This is a continuation of a series of posts on the Sony a7RIII. You should be able to find all the posts about that camera in the Category List on the right sidebar, below the Articles widget. There’s a drop-down menu there that you can use to get to all the posts in this series. You can also click on the “a7RIII” link in the “You are here” line at the top of this post.
I was asked to shoot another event on Sunday — children constructing costumes and participating in a pageant. It was all going to be over pretty quick, and I didn’t really know what to expect, so choosing gear was a bit tricky. I decided on two zooms, a wide-angle one, and a 70-200. The wide angle choice was easy: I don’t know of a better such lens than the Sony 12-24 mm f/4. I paired it with the a7RIII. There wasn’t going to be much light for much of the time, so I decided against the Sony 70-200/4 and for the excellent new version of the Nikon 70-200 f/2.8. I thought about putting it on the D850, which would give me the experience of shooting both of my newest cameras side-by-side. But the lens didn’t feel right on that camera. I ordered the grip at the time the camera was announced, but I don’t have it yet. I suspect the camera would have handled fine with the grip. I put the 70-200 on a D5. The two feel like they are made for each other, but the combination is really heavy compared with Sony alpha 7 gear.
I set up the autofocus systems of both cameras in about the same way, using continuous AF modes, giving them a wide latitude about where to focus, and letting them give faces preference when picking what to focus on. The Sony was slightly better at identifying faces, but the Nikon was a bit easier to control when there were several faces in the image, and I had a preference for which one was in the best focus. With the Nikon, you could frame the face you wanted in the middle of the image, wait for the dancing red squares to recognize it, then reframe slowly with the shutter release still half-depressed, and the camera would keep its attention of the face you started with. The Sony did that to a lesser extent, but it was a bit more peripatetic, or maybe you could say it had a shorter attention span.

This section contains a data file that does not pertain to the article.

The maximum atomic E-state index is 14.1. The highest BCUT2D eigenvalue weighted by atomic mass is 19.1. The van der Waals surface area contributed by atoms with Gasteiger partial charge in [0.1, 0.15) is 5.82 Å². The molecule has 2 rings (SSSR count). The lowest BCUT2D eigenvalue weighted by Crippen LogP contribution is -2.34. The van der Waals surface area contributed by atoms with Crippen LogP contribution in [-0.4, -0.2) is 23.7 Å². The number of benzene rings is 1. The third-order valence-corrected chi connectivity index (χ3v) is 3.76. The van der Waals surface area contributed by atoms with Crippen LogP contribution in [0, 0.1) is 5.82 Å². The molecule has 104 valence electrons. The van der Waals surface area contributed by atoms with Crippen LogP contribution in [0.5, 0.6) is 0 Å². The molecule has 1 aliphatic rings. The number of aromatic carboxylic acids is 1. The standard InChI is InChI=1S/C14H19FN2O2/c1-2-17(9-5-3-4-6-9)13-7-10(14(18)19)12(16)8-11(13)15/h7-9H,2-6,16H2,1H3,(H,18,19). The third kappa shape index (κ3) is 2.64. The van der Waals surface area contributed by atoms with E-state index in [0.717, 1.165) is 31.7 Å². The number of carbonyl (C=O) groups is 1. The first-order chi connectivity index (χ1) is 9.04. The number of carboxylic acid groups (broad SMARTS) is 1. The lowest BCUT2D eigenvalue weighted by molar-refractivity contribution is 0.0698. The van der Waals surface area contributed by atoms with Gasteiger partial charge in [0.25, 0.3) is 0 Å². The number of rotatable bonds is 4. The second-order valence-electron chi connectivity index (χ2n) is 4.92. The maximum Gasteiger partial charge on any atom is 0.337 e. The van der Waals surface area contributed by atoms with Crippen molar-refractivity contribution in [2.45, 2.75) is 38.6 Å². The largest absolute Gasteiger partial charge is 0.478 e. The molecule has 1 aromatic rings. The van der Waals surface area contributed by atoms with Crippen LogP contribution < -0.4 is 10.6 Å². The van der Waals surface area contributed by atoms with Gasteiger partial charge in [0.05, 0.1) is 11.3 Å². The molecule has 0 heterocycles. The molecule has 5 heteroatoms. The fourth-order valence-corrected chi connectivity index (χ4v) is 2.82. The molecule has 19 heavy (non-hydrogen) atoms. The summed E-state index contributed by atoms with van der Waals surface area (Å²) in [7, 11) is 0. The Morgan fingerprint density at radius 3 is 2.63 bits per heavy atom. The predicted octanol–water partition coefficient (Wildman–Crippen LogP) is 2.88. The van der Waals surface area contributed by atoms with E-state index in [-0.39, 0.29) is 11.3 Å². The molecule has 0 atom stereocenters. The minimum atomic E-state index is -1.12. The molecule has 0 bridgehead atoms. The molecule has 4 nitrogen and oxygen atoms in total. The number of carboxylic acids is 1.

But focusing was not a problem using either camera. And, although PDAF is not as precise as CDAF, when I developed the images both were almost always seriously sharp, even though I used the 70/200 wide open most of the time. This is another example of discovering that what is not super sharp in the laboratory is plenty sharp enough in actual use.
The D5’s shutter is much noisier than the a7RIII’s, with the unwanted side effect that I have more pictures of kids staring at my camera with the Nikon. I used EFCS for the Sony and was forced to use the plain mechanical shutter in the D5. I did not try the silent D5 mode; I used continuous low in both cameras.
News flash: kids are built low to the ground. Here’s another: I’m a lot creakier and less agile than I used to be. Put those things together, and I ended up making most of the a7RIII images using the LCD as a waist-level ( or knee-level!) finder. I was glad that I didn’t have the short lens on the D5.
Lightroom and Adobe Camera Raw still don’t support the a7RIII. I bought the images into Capture 1 and exported then as DNGs. Bad idea. The color balance was nothing like what it looked like in C1, and it proved to be really hard to deal with in Lr. I went back and exported them as TIFFs. Now they looked pretty much like they looked in C1, which was a good deal more amped-up than the D5 images. I toned them down as best I could, and sent them off for publication.
The new-found operating speed of the a7RIII, its small size and light weight, its incredibly accurate focusing and the availability of some light lenses make me think that it could be an excellent event camera for available light use.
I’d show you some pix, but I didn’t get model releases, and people are concerned about where they see images of their kids.